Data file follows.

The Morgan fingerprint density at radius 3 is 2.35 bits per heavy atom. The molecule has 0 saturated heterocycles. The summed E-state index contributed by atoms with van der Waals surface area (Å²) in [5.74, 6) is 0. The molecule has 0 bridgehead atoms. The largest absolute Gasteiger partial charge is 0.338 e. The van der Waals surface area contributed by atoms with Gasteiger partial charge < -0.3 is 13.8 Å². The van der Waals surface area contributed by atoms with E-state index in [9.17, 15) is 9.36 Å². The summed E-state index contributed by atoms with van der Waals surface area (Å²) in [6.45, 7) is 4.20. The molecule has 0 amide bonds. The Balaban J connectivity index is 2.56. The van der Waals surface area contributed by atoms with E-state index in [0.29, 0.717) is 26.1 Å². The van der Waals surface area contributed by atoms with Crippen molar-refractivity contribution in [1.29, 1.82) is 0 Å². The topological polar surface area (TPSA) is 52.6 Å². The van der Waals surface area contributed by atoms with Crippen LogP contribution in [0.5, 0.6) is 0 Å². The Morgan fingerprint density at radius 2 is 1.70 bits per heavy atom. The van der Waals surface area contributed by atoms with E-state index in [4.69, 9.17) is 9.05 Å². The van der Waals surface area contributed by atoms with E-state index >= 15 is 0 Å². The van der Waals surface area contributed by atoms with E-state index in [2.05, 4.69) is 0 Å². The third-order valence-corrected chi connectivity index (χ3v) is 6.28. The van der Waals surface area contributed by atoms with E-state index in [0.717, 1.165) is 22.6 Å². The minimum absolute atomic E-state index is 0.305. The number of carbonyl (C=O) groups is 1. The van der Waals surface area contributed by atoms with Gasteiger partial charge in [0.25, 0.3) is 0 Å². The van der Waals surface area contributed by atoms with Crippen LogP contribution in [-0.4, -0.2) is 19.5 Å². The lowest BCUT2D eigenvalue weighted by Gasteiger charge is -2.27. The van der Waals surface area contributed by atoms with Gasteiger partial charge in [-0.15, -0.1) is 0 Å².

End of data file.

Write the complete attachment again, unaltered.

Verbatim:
The Morgan fingerprint density at radius 3 is 2.35 bits per heavy atom. The molecule has 0 saturated heterocycles. The summed E-state index contributed by atoms with van der Waals surface area (Å²) in [5.74, 6) is 0. The molecule has 0 bridgehead atoms. The largest absolute Gasteiger partial charge is 0.338 e. The van der Waals surface area contributed by atoms with Gasteiger partial charge < -0.3 is 13.8 Å². The van der Waals surface area contributed by atoms with E-state index in [9.17, 15) is 9.36 Å². The summed E-state index contributed by atoms with van der Waals surface area (Å²) in [6.45, 7) is 4.20. The molecule has 0 amide bonds. The Balaban J connectivity index is 2.56. The van der Waals surface area contributed by atoms with E-state index in [0.29, 0.717) is 26.1 Å². The van der Waals surface area contributed by atoms with Crippen molar-refractivity contribution in [1.29, 1.82) is 0 Å². The topological polar surface area (TPSA) is 52.6 Å². The van der Waals surface area contributed by atoms with Crippen LogP contribution in [0.5, 0.6) is 0 Å². The Morgan fingerprint density at radius 2 is 1.70 bits per heavy atom. The van der Waals surface area contributed by atoms with E-state index in [4.69, 9.17) is 9.05 Å². The van der Waals surface area contributed by atoms with E-state index >= 15 is 0 Å². The van der Waals surface area contributed by atoms with E-state index in [2.05, 4.69) is 0 Å². The third-order valence-corrected chi connectivity index (χ3v) is 6.28. The van der Waals surface area contributed by atoms with E-state index in [0.717, 1.165) is 22.6 Å². The minimum absolute atomic E-state index is 0.305. The number of carbonyl (C=O) groups is 1. The van der Waals surface area contributed by atoms with Gasteiger partial charge in [0.25, 0.3) is 0 Å². The van der Waals surface area contributed by atoms with Crippen LogP contribution in [-0.4, -0.2) is 19.5 Å². The lowest BCUT2D eigenvalue weighted by Gasteiger charge is -2.27. The van der Waals surface area contributed by atoms with Gasteiger partial charge in [-0.15, -0.1) is 0 Å².